Leaving a city in lockdown has become an expensive, multistep process. Mei, a U.S. citizen, applied for permission to leave Shanghai by getting a pass from his neighborhood committee. He then found a driver with special permission to take him to the airport during lockdown – for about six times the usual price of that ride.
Shanghai’s residents have been ordered to stay home since early April in response to a spike in COVID-19 infections. Last week, authorities began easing restrictions in parts of the city to restore economic activity.
Mei’s case is typical, analysts who follow China say. Large numbers of foreign businesspeople in China are planning on leaving the country, for now or for good. The lockdowns have hammered an economy already hobbled by the 4-year-old Sino-U.S. trade dispute, capital outflows and last year’s crackdown on tech giants.
On March 18, That’s Shanghai, a local magazine, reported the results of an online survey saying 85% of foreigners in the city would “rethink their future in China” because of the lockdowns. The survey found that 48% of respondents plan to leave China over the next year and that 37% would wait in case anti-pandemic measures improve.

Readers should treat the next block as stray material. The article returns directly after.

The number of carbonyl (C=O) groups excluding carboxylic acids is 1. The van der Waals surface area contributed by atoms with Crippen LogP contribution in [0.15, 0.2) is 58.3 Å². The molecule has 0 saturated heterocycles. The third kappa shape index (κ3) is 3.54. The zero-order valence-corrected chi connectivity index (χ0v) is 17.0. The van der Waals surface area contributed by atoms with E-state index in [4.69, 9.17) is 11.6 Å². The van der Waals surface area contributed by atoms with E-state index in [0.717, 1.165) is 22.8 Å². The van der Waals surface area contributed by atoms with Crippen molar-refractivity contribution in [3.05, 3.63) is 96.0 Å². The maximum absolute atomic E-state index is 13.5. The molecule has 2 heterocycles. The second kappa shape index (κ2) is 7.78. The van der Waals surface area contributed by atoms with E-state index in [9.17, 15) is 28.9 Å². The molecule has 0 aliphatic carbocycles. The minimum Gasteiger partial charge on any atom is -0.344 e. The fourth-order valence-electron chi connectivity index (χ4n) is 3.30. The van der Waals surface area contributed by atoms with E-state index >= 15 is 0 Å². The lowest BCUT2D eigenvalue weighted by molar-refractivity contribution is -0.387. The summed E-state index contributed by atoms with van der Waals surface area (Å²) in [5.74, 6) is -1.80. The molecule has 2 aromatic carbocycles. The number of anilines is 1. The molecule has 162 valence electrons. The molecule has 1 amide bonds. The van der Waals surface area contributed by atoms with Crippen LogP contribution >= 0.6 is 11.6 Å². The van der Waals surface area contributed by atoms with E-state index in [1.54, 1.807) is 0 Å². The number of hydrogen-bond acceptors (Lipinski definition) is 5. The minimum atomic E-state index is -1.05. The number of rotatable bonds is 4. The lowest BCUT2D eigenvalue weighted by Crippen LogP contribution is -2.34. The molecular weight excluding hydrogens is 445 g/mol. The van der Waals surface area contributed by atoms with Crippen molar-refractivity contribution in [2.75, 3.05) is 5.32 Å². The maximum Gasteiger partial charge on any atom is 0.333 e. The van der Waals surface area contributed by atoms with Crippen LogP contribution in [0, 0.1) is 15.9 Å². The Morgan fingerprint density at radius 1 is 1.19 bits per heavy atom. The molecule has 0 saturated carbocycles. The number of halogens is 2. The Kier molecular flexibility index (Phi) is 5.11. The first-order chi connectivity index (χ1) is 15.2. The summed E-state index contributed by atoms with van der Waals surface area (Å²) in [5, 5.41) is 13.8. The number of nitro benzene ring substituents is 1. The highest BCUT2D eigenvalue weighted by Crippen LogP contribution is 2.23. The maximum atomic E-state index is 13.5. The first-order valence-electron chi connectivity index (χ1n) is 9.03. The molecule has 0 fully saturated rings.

Risk seems to be increasing
Shipments through seaports in Shanghai and the Chinese tech hub Shenzhen, which locked down in March, have slowed because of a lack of workers and a shortage of truckers who are allowed to move imports and exports around the country.
Larger businesses can afford to wait in case lockdowns ease and China resumes its robust economic growth, said Doug Barry, communications vice president with the U.S.-China Business Council, a 265-member advocacy group in Washington.
Smaller companies are having more trouble because they depend on China’s advanced contract manufacturing ecosystem and cannot easily relocate, Barry said. He said some businesses have closed temporarily because so many workers can’t report to their jobs.
Others have spent money to help feed workers and even let them stay overnight at workplaces so they can report to their jobs the next day.
Overseas-based company leaders are staying away from their China projects because of quarantine rules, he said.
“Business in some cases has come to a complete stop,” Barry said. “The risk seems to be increasing, and the unknowns are also increasing and you’re looking at bottom lines and the future of things, and you’re wondering what to do.”